‘Bout Dem Data Structurez

Part Uno

One of the best parts of not having to implement your own programming language is letting all the genius who created the language implement the difficult computer science concepts. One of the most primary building blocks of any programming language is data structures (we’ll define them here as any type of object that holds data values).

These concepts are also super helpful to understand any coding algorithm based technical problem that you might run into — I’m talking about those ridiculously hard tech puzzles like on Codewars, Leetcode, Hackerrank, Codefights, etc.

One of the best parts of Hack Reactor vs. other bootcamps is that make you dive through some computer science fundamentals. But yeah… I struggled through a lot of these concepts initially. Man — so much appreciation for basic Javascript objects like arrays now…


Think about stacks in real life. You stack money, dishes, or laundry one by one. Therefore, if you have a pile of dirty dishes, you can only get to the bottom one by going top to bottom. This concept is LIFO (last in first out, different from financial accounting principles).

We ended up re-implementing an entire stack from scratch that was eerily similar to some parts of Javascript array object (like pop and push functionality), without indices of course. Here’s some of the code in pseudoclassical form (we went this route for the rest of our data structure objects):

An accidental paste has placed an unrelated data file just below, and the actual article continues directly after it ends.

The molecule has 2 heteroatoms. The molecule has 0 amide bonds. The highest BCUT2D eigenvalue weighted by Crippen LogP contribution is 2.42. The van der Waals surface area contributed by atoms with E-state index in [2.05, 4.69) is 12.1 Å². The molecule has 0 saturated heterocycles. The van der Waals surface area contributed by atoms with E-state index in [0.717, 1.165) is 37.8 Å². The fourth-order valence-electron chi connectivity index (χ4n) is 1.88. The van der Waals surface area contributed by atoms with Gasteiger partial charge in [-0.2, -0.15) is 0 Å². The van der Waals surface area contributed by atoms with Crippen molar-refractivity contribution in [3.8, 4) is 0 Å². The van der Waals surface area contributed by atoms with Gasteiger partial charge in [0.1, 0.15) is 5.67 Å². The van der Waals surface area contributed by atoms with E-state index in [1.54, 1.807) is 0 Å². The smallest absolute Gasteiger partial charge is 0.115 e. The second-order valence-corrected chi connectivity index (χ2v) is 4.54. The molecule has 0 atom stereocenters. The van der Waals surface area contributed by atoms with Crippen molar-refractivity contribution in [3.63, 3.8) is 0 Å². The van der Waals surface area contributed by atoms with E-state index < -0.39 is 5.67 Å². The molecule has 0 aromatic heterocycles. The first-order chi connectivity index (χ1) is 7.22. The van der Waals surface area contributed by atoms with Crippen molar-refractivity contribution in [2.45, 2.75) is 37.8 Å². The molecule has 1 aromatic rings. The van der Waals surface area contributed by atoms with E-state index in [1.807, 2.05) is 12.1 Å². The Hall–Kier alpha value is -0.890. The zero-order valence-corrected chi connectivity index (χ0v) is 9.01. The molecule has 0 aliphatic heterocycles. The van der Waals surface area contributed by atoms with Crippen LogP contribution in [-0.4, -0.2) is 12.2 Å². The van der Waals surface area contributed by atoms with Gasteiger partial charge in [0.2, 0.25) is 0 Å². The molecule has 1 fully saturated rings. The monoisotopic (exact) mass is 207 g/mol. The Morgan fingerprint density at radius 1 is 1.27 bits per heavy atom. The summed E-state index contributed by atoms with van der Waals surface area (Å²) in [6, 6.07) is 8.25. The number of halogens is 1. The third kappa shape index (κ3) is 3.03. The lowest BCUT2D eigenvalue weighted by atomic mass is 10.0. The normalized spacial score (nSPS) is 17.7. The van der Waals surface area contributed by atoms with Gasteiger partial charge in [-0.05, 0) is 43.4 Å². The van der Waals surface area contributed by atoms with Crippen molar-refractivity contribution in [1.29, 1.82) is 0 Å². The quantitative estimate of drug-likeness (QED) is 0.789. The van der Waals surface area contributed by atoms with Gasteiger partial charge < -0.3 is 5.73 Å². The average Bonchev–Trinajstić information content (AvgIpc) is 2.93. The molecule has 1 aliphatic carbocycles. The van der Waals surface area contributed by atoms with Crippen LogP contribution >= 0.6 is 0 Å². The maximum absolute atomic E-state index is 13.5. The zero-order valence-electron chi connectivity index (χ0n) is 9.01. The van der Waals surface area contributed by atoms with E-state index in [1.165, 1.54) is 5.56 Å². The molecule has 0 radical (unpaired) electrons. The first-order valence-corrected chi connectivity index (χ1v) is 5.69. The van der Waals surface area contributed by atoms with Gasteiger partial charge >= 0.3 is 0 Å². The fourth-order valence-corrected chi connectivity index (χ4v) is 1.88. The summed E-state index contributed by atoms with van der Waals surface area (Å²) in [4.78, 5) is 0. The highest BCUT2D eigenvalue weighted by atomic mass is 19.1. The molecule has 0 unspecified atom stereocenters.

var Stack = function() {
this._storage = {};
this._size = 0;
Stack.prototype.push = function(value) {
this._storage[this._size] = value;
Stack.prototype.pop = function() {
this._size && this._size--;
var result = this._storage[this._size];
delete this._storage[this._size];
return result;
Stack.prototype.size = function() {
return this._size;


People have heard of queues before because they’re just a synonym to understand what a line is. We queue up for a million things ie. the DMV, going to the bathroom. The easiest way to understand is this is if a stack is vertical, then a queue is horizontal. Therefore, it is a FIFO system (first in first out) aka early bird gets the worm. You get to the DMV first, you get served first. You can enqueue by adding to the end of a line and then dequeue by removing from the back. The hardest part of this object was remembering that you’re constrained by the start and end of the queue.

var Queue = function() {
this._storage = {};
this._start = 0;
this._end = 0;
Queue.prototype.enqueue = function(value) {
this._storage[this._end++] = value;
Queue.prototype.dequeue = function() {
var result = this._storage[this._start];
delete this._storage[this._start];
this.size() && this._start++;
return result;
Queue.prototype.size = function() {
return this._end - this._start;

I kept it easy peasy in this one. In my next blog post, I’ll cover some of the way we reimplemented some more advanced data structures like Linked Lists, Binary Search Trees, and Graphs. Let me just say — thank God I’m not writing my own functional programming language from scratch.

Can’t get enough? Some super helpful resources: